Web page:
First, Plaintiff alleges that the MacDowell Defendants violated the Section 1692g by continuing their efforts to collect Plaintiff’s debt after she disputed the validity of the debt. (FAC, at 8.) In its December Order, the Court dismissed both FDCPA claims because Plaintiff had not alleged that she disputed the debt with the MacDowell Defendants within 30 days of receiving notice. See 15 U.S.C. § 1692g(b) (requiring debt collectors to stop collection efforts if consumer disputes the debt in writing within 30 days after receiving notice). Plaintiff has not corrected this deficiency. Plaintiff still alleges that she notified the MacDowell Defendants that she disputed the debt on May 19, 2012, more than 30 days after Plaintiff allegedly received notice on March 15, 2012. (See FAC, at 7–8.) Plaintiff therefore fails to allege an FDCPA violation based on validation. ¶  Second, Plaintiff alleges that “communications from the Defendants to the Plaintiff discuss alleged amount owed and solicit methods to tender immediate payment, which overshadows the consumer warning.” (FAC, at 9.) Like the validation claim, Plaintiff’s overshadowing claim fails because she has not alleged that she timely notified the MacDowell Defendants of the dispute. The overshadowing claim also fails be-cause she has not alleged that the debt collection communication contained language “likely to deceive or mislead a hypothetical ‘least sophisticated debtor’ … or language regarding payment of the alleged debt [that] contradicted or overshadowed the validation notice.”   Elliot v. Credit Control Services, Inc., 2010 WL 1495402, at *2–3 (S.D.2010) (citing Terran v. Kaplan, 109 F.3d 1428, 1431 (9th Cir.1997)). In her FAC, Plaintiff makes the same conclusory allegation that the Court previously found did not adequately identify the language likely to deceive a debtor and overshadow the notice. (FAC, at 9). ¶  Third, Plaintiff asserts a claim under Section 1692f of the FDCPA. Section 1692f prohibits debt collectors from using “unfair or unconscionable means to collect or attempt to collect a debt.” 15 U.S.C. § 1692f. In paragraph 23 of her FAC, Plaintiff alleges that “[t]hrough this conduct, [the MacDowell Defendants] used an unfair unconscionable means to collect or attempt to collect a debt.” (FAC ¶ 23.) Plaintiff’s reference to “this conduct” apparently refers to the MacDowell Defendants’ purported misrepresentations, alleged in paragraphs 20–23. Plaintiff has presented no facts to support these assertions. She also fails to state a claim under Section 1692f of the FDCPA.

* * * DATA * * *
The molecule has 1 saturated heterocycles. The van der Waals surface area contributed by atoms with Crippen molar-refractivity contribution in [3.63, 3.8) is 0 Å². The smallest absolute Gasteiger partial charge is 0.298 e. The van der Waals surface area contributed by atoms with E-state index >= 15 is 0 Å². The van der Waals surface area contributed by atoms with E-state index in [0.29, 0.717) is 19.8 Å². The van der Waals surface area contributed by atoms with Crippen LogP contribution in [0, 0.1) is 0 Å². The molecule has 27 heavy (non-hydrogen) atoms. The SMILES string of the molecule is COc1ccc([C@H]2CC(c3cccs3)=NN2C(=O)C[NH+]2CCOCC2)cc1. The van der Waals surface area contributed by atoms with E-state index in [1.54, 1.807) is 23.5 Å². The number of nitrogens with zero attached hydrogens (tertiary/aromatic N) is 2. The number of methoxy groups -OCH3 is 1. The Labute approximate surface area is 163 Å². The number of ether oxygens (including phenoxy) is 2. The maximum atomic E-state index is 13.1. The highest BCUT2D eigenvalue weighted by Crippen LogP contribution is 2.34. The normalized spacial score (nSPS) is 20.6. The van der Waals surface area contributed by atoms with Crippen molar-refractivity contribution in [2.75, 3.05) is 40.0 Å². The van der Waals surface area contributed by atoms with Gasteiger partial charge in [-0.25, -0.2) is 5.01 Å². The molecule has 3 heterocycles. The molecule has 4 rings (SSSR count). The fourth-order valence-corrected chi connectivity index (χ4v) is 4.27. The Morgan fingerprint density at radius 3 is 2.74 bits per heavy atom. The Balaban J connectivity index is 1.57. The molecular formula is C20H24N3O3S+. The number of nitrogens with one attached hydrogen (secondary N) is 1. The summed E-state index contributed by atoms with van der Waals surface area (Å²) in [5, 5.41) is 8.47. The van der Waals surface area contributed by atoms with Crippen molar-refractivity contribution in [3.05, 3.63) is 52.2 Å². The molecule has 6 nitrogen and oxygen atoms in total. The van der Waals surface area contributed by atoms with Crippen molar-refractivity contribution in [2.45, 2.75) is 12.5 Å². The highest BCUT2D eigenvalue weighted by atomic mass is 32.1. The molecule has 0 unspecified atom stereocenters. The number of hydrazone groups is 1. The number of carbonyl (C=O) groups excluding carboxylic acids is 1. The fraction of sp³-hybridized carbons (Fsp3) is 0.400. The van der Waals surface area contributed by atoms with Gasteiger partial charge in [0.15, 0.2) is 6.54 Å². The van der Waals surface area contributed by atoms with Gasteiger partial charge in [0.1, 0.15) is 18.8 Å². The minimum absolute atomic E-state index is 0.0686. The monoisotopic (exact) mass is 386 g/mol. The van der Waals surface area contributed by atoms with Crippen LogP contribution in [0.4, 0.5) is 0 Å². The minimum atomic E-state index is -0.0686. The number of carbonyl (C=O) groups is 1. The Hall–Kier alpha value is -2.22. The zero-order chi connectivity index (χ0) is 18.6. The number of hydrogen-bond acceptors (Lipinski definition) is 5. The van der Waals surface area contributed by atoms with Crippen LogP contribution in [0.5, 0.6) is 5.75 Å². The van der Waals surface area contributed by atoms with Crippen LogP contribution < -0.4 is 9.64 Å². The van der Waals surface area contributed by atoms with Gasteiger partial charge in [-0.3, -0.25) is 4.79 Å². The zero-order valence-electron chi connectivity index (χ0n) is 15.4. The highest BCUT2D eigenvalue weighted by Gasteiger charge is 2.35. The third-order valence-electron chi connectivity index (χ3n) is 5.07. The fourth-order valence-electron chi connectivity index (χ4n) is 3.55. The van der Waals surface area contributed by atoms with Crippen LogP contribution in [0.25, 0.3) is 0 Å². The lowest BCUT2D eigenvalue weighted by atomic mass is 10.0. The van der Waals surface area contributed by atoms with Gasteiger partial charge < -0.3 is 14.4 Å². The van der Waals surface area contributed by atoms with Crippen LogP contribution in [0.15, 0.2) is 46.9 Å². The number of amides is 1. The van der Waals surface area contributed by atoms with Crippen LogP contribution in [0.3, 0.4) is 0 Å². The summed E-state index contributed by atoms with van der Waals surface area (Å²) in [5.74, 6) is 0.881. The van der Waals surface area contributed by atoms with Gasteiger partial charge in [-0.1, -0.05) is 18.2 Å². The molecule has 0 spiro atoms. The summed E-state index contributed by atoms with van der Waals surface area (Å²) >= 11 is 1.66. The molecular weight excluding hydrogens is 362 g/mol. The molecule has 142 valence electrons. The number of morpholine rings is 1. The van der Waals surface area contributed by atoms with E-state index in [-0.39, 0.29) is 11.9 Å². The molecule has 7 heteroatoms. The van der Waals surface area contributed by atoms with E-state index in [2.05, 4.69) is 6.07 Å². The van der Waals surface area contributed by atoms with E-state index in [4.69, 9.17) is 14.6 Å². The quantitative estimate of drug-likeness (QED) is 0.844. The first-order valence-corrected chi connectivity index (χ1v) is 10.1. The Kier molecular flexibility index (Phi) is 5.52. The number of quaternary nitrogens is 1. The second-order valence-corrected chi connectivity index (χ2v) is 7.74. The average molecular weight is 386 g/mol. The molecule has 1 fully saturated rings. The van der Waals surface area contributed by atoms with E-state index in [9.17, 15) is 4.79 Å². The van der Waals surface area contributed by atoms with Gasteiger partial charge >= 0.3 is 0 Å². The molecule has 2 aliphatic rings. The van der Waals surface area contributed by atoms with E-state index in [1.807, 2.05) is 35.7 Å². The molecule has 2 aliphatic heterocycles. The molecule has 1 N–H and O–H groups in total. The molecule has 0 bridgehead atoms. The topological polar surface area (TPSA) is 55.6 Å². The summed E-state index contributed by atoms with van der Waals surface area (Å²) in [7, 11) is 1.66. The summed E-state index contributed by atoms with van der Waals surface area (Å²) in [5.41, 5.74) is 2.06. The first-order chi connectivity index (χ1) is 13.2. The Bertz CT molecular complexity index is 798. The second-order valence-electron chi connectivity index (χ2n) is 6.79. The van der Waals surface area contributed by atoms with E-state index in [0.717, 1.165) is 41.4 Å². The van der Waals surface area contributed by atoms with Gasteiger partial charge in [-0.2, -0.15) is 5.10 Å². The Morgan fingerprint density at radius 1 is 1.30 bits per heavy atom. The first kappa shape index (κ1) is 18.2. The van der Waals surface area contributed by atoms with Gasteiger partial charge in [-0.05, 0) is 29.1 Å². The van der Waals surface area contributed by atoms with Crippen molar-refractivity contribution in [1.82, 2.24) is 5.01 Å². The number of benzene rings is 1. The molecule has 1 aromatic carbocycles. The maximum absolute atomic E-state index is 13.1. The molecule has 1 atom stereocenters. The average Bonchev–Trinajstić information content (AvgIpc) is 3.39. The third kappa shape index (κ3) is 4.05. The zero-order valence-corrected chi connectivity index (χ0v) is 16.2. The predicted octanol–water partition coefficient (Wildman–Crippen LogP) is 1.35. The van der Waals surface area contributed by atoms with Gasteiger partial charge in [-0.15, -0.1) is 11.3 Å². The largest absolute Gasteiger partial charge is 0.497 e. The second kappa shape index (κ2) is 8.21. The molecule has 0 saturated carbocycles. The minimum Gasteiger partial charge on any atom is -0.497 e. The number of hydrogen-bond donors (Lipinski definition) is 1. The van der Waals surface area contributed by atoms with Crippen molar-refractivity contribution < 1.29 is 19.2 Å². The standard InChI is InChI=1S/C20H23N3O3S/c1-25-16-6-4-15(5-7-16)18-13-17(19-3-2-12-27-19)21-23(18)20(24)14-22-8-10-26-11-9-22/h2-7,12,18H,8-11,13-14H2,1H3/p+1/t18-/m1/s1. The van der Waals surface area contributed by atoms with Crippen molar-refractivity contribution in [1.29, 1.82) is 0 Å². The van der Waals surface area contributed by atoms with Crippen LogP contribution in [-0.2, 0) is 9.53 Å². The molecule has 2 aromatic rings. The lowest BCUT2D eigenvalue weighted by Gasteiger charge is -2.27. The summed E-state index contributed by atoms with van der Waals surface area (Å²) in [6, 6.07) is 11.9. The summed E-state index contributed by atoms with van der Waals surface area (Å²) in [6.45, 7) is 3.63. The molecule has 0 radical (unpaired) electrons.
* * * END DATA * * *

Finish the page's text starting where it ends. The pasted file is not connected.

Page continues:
Judge Guilford also found that the Plaintiff stated no FCRA claim because she failed to plead an inaccuracy, compiling cases that so held:

Courts have held that consumers asserting Section 1681 s–2(b) violations based on “furnishing in-accurate information [ ] must identify which information is inaccurate.” Noel v. Bank of America, No. 12–4019–SC, 2012 WL 5464608, at *5 (N.D.Cal. Nov.8, 2008) (citing Carvalho v. Equifax Info. Servs., LLC, 588 F.Supp.2d 1089, 1096 (N.D.Cal.2008)); see also, e.g., Mortimer v. JP Morgan Chase Bank, Nat. Ass’n, C 12–1936 CW, 2012 WL 3155563, at *3 (N.D.Cal. Aug.2, 2012); Manukyan v. Cach, LLC, No. CV–12–08356 RGK (JCx), 2012 WL 6199938, at *3 (C.D. Dec. 11, 2012). Plaintiff has not done so here, so her claim fails.